Advertisement

Funding competition

February 03, 1997

With tax collections running 2.2 percent ahead of last year, officials of Pennsylvania Gov. Tom Ridge's administration will today announce initiatives that should erase the image some have of the governor as a pro-business leader who doesn't care about the poor. We suggest they proceed cautiously on new programs, which are easier to create that to cut back when money is tight.

For example, education spending would increase by $100 million, with $90 million going to the state's poorest school districts, which have long been fighting for just such a windfall. Even in a recession, cutting back anything from that amount would be portrayed as a heartless or even a racist move, even if it were a financial necessity.

Ridge's aides have a better idea for the remaining $10 million. They would distribute it based on performance, with cash coming to schools with good attendance rates, improved test scores and falling dropout rates. The idea, officials say, is to reward good performance instead of penalizing mistakes.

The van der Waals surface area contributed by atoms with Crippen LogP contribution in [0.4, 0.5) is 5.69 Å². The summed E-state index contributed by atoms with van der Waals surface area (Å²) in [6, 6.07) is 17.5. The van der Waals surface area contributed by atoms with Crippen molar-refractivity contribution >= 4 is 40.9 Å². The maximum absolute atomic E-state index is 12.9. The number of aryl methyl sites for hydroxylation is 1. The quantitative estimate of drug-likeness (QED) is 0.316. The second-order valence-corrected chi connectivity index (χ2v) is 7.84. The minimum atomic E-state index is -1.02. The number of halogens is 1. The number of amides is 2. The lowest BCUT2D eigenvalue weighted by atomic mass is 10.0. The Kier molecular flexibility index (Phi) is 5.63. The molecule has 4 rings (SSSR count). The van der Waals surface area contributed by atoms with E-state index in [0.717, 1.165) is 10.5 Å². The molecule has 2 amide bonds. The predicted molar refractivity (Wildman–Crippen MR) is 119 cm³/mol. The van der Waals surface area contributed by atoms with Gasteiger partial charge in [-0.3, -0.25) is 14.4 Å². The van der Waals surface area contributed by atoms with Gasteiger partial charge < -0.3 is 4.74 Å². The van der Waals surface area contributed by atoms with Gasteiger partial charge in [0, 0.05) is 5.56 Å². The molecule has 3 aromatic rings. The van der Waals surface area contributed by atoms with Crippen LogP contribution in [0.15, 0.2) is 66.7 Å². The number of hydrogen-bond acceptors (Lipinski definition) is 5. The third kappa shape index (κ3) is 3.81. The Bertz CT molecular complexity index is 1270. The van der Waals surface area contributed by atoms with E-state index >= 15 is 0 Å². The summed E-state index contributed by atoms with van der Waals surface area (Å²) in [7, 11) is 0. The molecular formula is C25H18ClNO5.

Advertisement

It would be nice if the program included a mechanism to document what schools are doing to win greater percentages of state aid. That's because if using 10 percent of what is called the "basic school subsidy" encourages local schools to improve, then why not make 20 or even 50 percent of the aid subject to performance guidelines next year?

Some will answer that question by saying that it's not fair to penalize students for the shortcomings of their schools. To that we would say two things:

- The basic state aid formula gives the poorer districts a greater share of general aid, ensuring that impoverished students get a larger share of state aid than those in wealthier areas.

-It's not fair to penalize taxpayers, nor is a good use of state tax money in general, to subsidize something that isn't working well.

Let's ask legislators to look at what school systems do to compete for $10 million, with an eye toward giving more around the state a chance to enter the competition next year.

The Herald-Mail Articles
|
|
|